OCR - Educating Children with Disabilities

clickable chart on educating children with disabilities - navigating the maze 

Office for Civil Rights (OCR)

A complaint with the Office of Civil Rights (OCR) is a civil rights complaint, alleging discrimination against your child. It will say that your child has a disability that limits a major life activity. It will say that, because of this disability, your child has been denied the benefits of academic or extracurricular programs or activities. This law applies to any program receiving federal financial assistance, which means all public schools and some private schools. But the obligations of private schools are much more limited than public schools even when Section 504 applies.

When the OCR Complaint has been filed, the Office of Civil Rights will start an investigation. OCR personnel will talk to you and to the school district, but they take responsibility for the investigation. Then they will make a determination. They may also work out an agreement with the school. This may benefit you, but you will not have much control over it.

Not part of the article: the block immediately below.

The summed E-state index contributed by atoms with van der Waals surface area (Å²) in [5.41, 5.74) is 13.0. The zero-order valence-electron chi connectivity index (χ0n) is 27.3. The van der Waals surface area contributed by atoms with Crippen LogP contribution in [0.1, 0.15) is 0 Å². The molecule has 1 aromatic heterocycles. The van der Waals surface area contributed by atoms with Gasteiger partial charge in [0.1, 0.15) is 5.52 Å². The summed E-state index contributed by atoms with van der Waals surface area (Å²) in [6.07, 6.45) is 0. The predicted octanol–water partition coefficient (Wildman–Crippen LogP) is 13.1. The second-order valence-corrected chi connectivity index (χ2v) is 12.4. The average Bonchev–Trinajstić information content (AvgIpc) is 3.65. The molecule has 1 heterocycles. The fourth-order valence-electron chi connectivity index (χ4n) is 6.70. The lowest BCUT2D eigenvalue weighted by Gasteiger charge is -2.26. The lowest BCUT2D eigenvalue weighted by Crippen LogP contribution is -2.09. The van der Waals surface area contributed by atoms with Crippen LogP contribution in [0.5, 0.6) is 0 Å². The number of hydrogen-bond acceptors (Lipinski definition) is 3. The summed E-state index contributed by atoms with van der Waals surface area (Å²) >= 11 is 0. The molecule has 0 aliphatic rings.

You can file the OCR Complaint yourself, or you can hire an attorney to file the OCR Complaint.

If you file the OCR Complaint yourself, be sure to focus on civil rights violations. There will be many other details about how your child has been treated that are not relevant, and you should leave those out. You should also explain the legal standards. You should carefully select your supporting documents. If you put in things that are not relevant to an OCR Complaint, the OCR may refuse to consider it.

If you have an attorney file the OCR Complaint, you will want to ask for a copy of your child’s school records and provide those to your attorney. You will also want to provide your complete file of documentation to your attorney.

clickable chart on educating children with disabilities

 

Because of the generality of the information on this site, it may not apply to a given place, time, or set of facts. It is not intended to be legal advice, and should not be acted upon without specific legal advice based on particular situations